There is a reward for every occasion and the more appropriate the reward for the occasion, the more effective the reward. For more ideas head over to

3 Tips to Improve Your Employee Wellness Program

Tuesday, October 14th, 2014

Employee wellness programs are a great way to create a culture of fitness while controlling healthcare costs. Employee wellness programs make employees healthier, more productive, and generally happier. It can be as simple as endorphins. For employers, wellness programs help build organizational culture, peer-to-peer relationships and a grateful, healthy staff.

Here are three areas to focus on to help build your employee wellness program into your organization.

  1. According to Information Week, 5-10% of your workforce is spending 70-80% of your healthcare budget. Focus on that 10%. Targeting their demographic and lifestyle with your wellness program will allow you to tailor the program to a smaller section of your workforce to have the largest financial impact.
  2. Create a third party liaison to provide advice, guidance, and boundaries to the program. Whether it’s a healthcare professional who can monitor employee progress while indicating employer implications, or someone on staff who can also remain impartial to both points of view.  Every program needs boundaries and someone who can advocate for both employers and employees.
  3. When engaging participants in your employee wellness programs, set employee expectations appropriately. Communication is key and ensuring employees know what the goals of the program are and what key milestones they will be expected to reach is key to any program’s success.

Employee wellness programs can be a powerful tool when they are at peak effectiveness. Ensure your employee wellness program is on track today.

Women and Employee Loyalty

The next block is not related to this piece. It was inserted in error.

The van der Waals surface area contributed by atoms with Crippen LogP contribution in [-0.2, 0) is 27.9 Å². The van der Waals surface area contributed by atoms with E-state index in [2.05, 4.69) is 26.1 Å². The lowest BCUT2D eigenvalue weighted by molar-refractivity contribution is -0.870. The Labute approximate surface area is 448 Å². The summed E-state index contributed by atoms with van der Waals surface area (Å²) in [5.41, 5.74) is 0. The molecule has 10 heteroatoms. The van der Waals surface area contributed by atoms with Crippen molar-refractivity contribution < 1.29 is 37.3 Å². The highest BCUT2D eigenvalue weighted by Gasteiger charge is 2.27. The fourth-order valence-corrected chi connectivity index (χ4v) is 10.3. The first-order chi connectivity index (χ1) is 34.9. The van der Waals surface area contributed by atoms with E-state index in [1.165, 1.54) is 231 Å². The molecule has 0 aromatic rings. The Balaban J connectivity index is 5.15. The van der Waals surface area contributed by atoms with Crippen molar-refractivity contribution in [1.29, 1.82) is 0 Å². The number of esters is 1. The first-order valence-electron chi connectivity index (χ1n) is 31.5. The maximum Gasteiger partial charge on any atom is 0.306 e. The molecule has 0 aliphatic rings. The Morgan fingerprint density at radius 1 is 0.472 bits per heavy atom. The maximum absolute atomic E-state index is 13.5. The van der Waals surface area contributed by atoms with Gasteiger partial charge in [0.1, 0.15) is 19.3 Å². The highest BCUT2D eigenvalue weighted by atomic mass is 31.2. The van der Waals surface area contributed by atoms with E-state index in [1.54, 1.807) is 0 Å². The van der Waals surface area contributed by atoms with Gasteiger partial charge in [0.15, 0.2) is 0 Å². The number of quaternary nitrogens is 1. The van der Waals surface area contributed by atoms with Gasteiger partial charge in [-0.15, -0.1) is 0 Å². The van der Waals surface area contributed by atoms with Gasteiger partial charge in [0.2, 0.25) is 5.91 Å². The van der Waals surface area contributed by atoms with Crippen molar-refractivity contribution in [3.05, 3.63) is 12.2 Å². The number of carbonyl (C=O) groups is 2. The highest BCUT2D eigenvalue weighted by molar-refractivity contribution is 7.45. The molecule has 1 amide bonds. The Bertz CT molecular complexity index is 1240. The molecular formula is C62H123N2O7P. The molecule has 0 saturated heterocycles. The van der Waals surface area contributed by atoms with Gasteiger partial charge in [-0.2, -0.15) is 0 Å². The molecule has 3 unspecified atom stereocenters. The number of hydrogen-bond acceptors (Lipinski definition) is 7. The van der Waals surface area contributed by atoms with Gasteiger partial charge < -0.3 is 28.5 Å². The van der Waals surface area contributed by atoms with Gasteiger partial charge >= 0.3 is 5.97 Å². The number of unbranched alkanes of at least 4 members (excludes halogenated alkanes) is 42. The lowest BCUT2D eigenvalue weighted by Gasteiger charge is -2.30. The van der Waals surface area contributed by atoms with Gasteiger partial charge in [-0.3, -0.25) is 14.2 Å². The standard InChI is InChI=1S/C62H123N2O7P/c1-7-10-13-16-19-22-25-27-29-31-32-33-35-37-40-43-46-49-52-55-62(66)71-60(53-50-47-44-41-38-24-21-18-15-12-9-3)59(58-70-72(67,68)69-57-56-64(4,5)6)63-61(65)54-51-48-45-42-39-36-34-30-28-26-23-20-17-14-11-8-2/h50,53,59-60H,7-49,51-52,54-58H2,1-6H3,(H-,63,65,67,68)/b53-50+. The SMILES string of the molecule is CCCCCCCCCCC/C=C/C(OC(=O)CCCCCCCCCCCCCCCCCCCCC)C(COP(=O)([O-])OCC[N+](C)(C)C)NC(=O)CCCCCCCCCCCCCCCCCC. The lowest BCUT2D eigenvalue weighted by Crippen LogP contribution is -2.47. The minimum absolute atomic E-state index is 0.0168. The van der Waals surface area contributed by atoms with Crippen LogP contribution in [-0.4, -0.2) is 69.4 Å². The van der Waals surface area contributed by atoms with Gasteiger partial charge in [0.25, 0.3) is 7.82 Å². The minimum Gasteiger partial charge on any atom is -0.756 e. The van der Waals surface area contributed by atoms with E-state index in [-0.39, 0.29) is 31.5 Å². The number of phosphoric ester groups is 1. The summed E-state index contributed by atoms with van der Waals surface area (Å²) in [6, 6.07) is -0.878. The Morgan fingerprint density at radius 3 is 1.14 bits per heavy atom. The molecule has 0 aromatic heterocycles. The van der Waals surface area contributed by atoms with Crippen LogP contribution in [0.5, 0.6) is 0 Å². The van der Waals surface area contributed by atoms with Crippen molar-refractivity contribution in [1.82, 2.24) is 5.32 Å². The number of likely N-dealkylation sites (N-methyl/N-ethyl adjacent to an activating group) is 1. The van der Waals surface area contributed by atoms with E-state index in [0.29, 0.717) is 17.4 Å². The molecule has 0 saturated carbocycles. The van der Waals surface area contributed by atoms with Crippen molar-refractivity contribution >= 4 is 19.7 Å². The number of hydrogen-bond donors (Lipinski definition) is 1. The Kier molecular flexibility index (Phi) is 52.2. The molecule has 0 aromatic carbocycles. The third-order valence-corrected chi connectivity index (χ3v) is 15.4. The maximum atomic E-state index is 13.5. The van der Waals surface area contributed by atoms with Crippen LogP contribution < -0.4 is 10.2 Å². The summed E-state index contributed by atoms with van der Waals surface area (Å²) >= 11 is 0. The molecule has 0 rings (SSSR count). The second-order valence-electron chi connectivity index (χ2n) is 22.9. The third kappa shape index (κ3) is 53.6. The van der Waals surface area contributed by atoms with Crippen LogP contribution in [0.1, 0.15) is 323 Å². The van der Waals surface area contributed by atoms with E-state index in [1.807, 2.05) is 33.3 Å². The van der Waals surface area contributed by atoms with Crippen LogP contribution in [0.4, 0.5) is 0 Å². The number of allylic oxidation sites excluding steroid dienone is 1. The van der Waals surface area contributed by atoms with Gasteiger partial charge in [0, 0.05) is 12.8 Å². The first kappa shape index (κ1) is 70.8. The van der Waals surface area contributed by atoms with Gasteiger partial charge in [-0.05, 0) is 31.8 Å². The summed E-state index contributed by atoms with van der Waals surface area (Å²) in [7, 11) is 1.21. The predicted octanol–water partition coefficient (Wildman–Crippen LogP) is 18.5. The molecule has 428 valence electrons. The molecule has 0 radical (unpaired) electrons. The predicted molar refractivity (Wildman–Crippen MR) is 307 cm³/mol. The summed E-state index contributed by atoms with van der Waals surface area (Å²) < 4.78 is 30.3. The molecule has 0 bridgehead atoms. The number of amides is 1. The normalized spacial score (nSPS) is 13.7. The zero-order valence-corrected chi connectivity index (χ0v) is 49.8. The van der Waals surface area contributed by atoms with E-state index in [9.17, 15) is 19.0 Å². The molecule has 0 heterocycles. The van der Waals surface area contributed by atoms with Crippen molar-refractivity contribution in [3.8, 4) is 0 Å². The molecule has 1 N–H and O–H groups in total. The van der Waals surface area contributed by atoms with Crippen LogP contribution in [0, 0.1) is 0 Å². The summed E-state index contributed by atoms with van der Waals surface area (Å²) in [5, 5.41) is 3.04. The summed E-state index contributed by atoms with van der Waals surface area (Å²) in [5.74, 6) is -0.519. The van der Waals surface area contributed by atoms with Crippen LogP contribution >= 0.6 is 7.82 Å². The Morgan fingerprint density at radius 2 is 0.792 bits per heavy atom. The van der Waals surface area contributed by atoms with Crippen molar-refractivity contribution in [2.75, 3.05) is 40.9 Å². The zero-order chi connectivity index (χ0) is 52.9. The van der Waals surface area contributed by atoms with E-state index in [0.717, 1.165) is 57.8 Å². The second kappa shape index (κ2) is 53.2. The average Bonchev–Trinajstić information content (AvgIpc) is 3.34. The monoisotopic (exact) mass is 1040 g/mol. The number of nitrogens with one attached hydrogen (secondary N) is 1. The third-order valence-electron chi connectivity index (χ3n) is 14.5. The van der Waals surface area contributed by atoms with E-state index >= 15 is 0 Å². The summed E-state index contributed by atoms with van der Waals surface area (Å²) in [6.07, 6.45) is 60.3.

Friday, October 10th, 2014

Photo credit: HuffPost’s Blog Post, The Price Tag for Employee Loyalty

Women put employers in a unique position as far as employee loyalty is concerned. Women show trends of too much loyalty to their employers. As a result, their pay scales end up lower, their benefits packages end up in unconventional proportions and they can end up unsatisfied and even bringing ultimatums to their employers.

Here are three pieces of women’s loyalty to pay close attention to in order to ensure fair compensation and full employee loyalty and satisfaction.

  1. Money, plain and simple: Average annual salary increases sit around 2.9%, while new employee raises could lift an employee’s salary 10-20%. If a long time employee threatens to leave because they have another offer from another company, chances are you’re at least going to have to meet them in the middle in order to keep them. Don’t discount the time and financial investment it could take to replace them and train a new member of the team. Employee loyalty should be valued, and that value should be reflected financially.
  2. Benefits: While different benefits can reward different behaviors (salary for a proficient job, stock options for long tenure, bonuses and rewards for individual project performance), ensuring that benefits are balanced with financial components is critical.
  3. Long term appreciation: Don’t forget that it can take $20-30,000 to train a new employee and months to get someone fully on board. Having someone on the team to provide peer leadership and deep knowledge of the company and its 360 degree landscape can be one the most valuable organizational element there is.

Women tend to stay at organizations longer and this can be advantageous for both parties. Keep your female employees happy and they will continue to do good work and become even better team leaders for it. For more information on women’s employee loyalty check out this article from the Huffington Post.